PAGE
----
You can buy a shipping label for 7 Dollars, ship your old leggings, and get a credit of 15 dollars towards your next purchase. Now that’s what I call an incentive.


The frustrating fact about aiming for a more sustainable lifestyle is that you can never have the perfect solution. I personally try to avoid synthetics altogether, but for some applications like activewear, it’s just the best material out there.

When the game is synthetic garments, I’d say that Girlfriend Collective is doing an amazing job at making them as sustainably as possible. I love how they not only look at the source material but at all the steps on the way and all the pitfalls.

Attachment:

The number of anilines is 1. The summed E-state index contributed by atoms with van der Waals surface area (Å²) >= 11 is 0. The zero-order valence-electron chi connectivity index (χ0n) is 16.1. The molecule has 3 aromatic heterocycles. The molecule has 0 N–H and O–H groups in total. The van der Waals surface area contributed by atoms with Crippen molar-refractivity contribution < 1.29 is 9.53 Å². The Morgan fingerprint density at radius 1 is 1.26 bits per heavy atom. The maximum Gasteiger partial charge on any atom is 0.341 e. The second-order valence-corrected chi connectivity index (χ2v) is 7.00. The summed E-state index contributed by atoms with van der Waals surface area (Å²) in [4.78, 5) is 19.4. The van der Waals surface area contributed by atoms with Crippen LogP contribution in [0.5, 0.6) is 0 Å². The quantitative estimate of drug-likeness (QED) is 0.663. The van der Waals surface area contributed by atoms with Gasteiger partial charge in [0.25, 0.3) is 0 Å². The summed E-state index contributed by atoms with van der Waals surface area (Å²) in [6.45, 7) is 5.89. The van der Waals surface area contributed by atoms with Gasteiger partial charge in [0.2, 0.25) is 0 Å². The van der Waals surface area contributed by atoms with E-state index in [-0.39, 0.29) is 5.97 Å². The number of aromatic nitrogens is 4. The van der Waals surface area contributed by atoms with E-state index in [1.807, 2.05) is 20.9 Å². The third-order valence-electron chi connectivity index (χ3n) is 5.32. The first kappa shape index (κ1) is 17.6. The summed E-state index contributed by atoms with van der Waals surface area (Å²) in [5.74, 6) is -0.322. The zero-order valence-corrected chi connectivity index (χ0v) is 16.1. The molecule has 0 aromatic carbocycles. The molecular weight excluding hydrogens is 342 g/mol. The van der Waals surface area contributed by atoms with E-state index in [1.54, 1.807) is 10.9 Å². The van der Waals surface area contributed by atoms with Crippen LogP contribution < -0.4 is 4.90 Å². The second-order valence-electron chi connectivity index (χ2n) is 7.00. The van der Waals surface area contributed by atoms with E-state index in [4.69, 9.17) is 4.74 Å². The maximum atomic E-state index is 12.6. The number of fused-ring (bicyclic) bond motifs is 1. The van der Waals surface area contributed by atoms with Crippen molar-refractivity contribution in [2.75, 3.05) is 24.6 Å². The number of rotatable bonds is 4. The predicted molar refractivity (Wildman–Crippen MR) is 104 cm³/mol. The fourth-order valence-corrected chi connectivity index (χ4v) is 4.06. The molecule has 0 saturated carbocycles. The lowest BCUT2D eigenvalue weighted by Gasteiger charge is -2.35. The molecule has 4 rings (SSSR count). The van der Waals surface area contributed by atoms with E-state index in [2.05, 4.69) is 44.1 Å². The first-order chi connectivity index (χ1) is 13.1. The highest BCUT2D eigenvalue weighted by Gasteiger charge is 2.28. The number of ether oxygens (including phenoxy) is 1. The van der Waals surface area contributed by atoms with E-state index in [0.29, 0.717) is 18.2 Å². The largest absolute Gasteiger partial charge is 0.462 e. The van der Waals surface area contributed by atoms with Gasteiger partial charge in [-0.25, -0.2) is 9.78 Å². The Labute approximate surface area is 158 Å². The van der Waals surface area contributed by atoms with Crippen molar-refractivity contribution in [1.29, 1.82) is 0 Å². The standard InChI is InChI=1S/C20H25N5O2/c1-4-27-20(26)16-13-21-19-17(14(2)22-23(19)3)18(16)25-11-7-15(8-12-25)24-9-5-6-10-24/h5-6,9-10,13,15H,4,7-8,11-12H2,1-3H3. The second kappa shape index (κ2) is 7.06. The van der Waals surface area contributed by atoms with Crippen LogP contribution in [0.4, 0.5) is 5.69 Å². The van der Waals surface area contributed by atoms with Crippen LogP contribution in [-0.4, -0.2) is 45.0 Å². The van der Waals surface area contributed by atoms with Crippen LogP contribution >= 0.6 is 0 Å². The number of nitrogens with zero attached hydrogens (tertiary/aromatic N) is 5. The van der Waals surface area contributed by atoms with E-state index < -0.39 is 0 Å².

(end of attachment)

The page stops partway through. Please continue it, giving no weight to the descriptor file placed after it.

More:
Discover their products the next time you look for active wear on Amazon. With the free askBelynda browser extension, they will pop up in your suggested products.


Jennifer Scales is a photo artist and train travel enthusiast. When she is not vetting companies for askBelynda, she spreads her love for sustainable travel by capturing the beauty of nature seen through the train window.

Check out her website Landscape in Motion and follow Jennifer Scales | Fine Art on Instagram to see her artwork.